One of the enduring joys for those of us lucky enough to live in the Greater Victoria area is the abundance of green space and wildlife in our community, whether birds, deer or other creatures. But being surrounded by nature requires a different level of awareness than in your typical urban-area concrete jungle.
That’s especially true this time of year when fawns are trailing behind their mothers, in some cases following long-established deer trails, exuberantly oblivious to the dangers of the road.
Hitting a deer, whether a doe, a fawn or a buck, is an upsetting experience for the occupants of a car and any witnesses. No one likes to see an animal suffer, injure themselves or damage their vehicles as a result of a collision.
Fortunately, there are some simple steps you can take to reduce the likelihood of a vehicle-deer collision. Remember that deer movements are unpredictable. Watch for our “Caution – Expect Deer” lawn signs or provincial deer crossing signs. Particularly at dawn and dusk – prime time for deer:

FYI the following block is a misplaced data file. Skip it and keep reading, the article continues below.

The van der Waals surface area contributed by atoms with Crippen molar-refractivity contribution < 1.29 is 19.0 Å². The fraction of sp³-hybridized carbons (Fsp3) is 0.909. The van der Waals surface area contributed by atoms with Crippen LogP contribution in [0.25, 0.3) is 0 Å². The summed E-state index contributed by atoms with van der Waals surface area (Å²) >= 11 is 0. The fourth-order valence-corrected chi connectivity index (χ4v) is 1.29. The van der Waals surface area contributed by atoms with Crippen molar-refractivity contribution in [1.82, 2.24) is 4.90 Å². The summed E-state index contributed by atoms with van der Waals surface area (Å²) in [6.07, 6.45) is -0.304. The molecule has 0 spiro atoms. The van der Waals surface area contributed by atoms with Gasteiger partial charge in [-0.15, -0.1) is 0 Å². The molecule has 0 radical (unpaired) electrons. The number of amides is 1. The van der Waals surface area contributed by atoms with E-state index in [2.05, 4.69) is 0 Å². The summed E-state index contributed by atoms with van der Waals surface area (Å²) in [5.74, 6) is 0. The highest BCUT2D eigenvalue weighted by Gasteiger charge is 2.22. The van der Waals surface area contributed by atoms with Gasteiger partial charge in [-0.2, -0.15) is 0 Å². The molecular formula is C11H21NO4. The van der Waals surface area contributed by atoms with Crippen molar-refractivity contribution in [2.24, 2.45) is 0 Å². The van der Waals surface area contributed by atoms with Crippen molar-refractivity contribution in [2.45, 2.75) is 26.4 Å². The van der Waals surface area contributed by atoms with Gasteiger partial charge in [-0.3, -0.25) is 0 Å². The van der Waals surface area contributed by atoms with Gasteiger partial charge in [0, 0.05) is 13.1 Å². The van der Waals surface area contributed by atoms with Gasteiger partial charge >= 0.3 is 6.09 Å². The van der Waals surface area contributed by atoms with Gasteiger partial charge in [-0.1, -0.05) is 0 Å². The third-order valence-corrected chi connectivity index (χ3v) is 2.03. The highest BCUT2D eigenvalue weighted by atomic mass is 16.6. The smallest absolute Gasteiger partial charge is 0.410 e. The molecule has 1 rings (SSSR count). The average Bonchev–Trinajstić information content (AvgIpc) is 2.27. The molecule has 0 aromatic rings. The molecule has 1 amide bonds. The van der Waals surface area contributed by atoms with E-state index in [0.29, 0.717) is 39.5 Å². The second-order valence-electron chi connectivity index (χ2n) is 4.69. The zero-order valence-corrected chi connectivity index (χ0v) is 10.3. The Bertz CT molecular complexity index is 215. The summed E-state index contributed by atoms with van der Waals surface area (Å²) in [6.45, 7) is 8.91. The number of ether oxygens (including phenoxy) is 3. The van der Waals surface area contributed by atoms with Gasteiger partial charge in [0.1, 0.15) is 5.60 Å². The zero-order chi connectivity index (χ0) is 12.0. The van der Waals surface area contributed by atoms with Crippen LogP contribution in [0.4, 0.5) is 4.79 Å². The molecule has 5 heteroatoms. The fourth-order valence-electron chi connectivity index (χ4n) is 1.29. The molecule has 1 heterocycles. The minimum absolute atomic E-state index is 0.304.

- Slow down and scan ahead.
- When you see one deer, expect more! Does are likely to have 1-3 fawns following.
- Remember, fawns run after their mothers with no thought to traffic.
- Stopping your vehicle is safest when one deer crosses— wait to see if there are more to come.
- Alert other drivers by flashing your lights or putting out your hand as a stop signal.
- If a vehicle ahead is stopped and it’s not clear why — stop! It might be waiting for a fawn, pet or pedestrian to cross.
- Deer are easily spooked, especially by dogs, and can leap out unexpectedly— be aware of the road side. Honking only spooks a deer further.
Get a “Caution – Expect Deer” sign for your lawn.